Published: May 15th 2012May 15th 2012
Fishing trawlers in the overflow marina
Port Broughton is an old favourite, and we felt we were in familiar surrounds when we arrived at the caravan park. The trip westward across Yorke Peninsula was short (about 120 kms), but it was enough to give Geoff apoplexy – 24.8 lts/100kms was the best we could do against the wind (read - cyclone). Thankfully the wind abated (mostly) and it was relatively pleasant on the west coast. Geoff and Marg got the fishing gear out and walked down to the local pier to catch a feed for dinner… it was a good thing that we emptied the wallet at the Port Victoria fish shop, as the fish were not biting where Geoff and Marg were. They were biting 50 metres closer to the beach from where G had picked, but what a difference 50 metres can make!
After 2 days getting over the worst fuel consumption ever seen, we were confident that the wind was not going to be an issue so we headed off to the Eyre Peninsula. Without too much mucking around we skipped past Port Pirie and on towards Port Augusta at the top of Spencer Gulf. During
this leg we picked up a semi trailer transporting caravans; eventually he rang us up on the CB to let us know that he was having trouble with his truck and was using us as a tow… That would be a first! We parted company with the semi at Port Augusta and sailed through Whyalla and on to a point mid way down the East coast.
If we haven’t said it before we are planning most of this trip to be “free camping” or, at least, low cost camping and to that end a little spot at a place called Port Gibbon met the bill. We were late (4.30 pm) and it was not a place we would go to again unless we were able to get in early and get a better site than next to the ‘water treatment plant’ that was our only choice on this visit. Fortunately the wind was blowing in the right direction, so it was not too bad. Needless to say we moved on the next morning.
There are a number of locations down the coast where we could have stayed, but we chose to pull into Louth
At Mikkira homestead
Bay, just 20 kms short of Port Lincoln. When we visited there were only 3 parking spots available as there was some work being done in the bush surrounding the foreshore to eradicate the Aleppo Pine and you have no idea how nasty that pesky pine can be! Louth Bay, as many of the little towns on the 2 peninsulas are, is very much a fisher-persons place with a lot of the homes unoccupied; however the village sports a golf course and a ‘community centre’ which advertises that the bar is open daily from 4.00 – 7.00pm. Well with an invitation like that, what else could we do?
Geoff tried fishing on the local jetty and got a lot of really good lessons from a young local who arrived about 2 minutes after the school bus had passed through! He had his squid jig in and had landed one before Geoff had got a nibble on his line. It is amazing how young folk can pick when older folk are out of their depth and it wasn’t long before this little tacker was giving G coaching in how to catch fish. The little bastard was still pulling
Early morning wake-up call
There were two koalas up this tree, but this is the one that woke us - you can tell by the look on his face.
in squid as fast as you could count, but he still managed to give advice and a little bit of squid tentacle to help the old bloke. It didn’t help.
Next stop was a ‘farm stay’, at a place called Mikkira Station (pronounced M’kirra). It was not cheap at $25 for the night, but they advertised toilets and hot shower (which was true on both counts). The camping spot was quite busy to begin with as it was Sunday and Mother’s Day, and there were many family groups either picnicking or camping for the weekend when we arrived. There was a huge area however – fully grassed and surrounded by large Manna gums. In all it was a place you could stay at for a long time (apart from the cost). The station was created/settled in 1842 and there are remnants of the original settlement a short walk from the camp area and we had a good look around. They did it tough in those days, and as witness there is a small grave site for a one day old infant behind the original homestead; her mother died shortly after being transported to Port Lincoln. Despite this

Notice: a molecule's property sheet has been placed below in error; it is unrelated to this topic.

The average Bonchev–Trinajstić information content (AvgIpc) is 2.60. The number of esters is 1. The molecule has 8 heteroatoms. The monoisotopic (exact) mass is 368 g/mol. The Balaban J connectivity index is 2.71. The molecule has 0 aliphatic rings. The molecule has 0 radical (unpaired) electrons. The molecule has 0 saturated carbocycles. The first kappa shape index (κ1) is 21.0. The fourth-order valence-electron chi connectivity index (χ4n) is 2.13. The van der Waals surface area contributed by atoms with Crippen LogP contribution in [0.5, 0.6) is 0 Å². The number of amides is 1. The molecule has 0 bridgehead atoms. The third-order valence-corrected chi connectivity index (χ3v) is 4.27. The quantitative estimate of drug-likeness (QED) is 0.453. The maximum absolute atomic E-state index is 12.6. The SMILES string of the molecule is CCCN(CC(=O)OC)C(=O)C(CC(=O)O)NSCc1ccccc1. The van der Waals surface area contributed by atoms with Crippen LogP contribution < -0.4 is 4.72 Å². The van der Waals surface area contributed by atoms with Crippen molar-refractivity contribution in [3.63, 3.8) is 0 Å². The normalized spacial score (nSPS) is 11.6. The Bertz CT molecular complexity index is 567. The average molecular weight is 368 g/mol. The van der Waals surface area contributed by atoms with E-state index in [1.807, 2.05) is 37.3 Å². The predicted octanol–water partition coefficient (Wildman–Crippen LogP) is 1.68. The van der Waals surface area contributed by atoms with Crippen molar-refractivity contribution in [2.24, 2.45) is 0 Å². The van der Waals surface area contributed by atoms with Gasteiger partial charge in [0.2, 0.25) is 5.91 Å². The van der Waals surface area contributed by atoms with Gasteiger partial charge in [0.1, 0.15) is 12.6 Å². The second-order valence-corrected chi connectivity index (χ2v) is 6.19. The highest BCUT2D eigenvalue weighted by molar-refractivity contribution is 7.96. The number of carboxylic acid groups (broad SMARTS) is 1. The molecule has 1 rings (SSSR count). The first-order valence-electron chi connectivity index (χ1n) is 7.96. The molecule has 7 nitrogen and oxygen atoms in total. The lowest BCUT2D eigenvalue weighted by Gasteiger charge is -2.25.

tragic history, we spent a very pleasant and quiet night having coffee around the campfire (after the rain!) and a dinner of prawns which we had purchased in Port Lincoln. We have also eaten two dozen oysters since arriving on this peninsula. We were woken by the grunting of a koala in a Manna gum just 20 mt from the caravan; life does not get much better than that.
We then headed for the other side of the Eyre Peninsula and are holed up at a little place called Elliston, once again a little fishing village with a PO, Chemist, Bakery and a very small supermarket and of course a Pub. Geoff bought a squid jig and some bait and will be catching huge amounts of fish and squid (please God at least one little something.) It is very windy here, but sunny. The people in the van beside us had a bit of a disaster when the backpack they had their mobiles and wallets in blew off the jetty into the sea yesterday. Fortunately the man was quick thinking and used his squid jig to hook the bag and bring it up onto the jetty. Needless to say the phones are kaput. Tomorrow we plan to head through Ceduna and onto the Nullarbor over to WA.
Quick trivia: yesterday we got the best fuel economy on the short trip from Mikirra station to Elliston – 17.6lts/100kms; there was not a breath of wind on this leg. In the potential disaster category, so far we have tried to leave a site with the jockey wheel still down, left a site with the Winguard TV antenna still up, and travelled some distance with only one safety chain attached. And NO I HAVEN’T CAUGHT A BLOODY FISH YET! Do not ask again.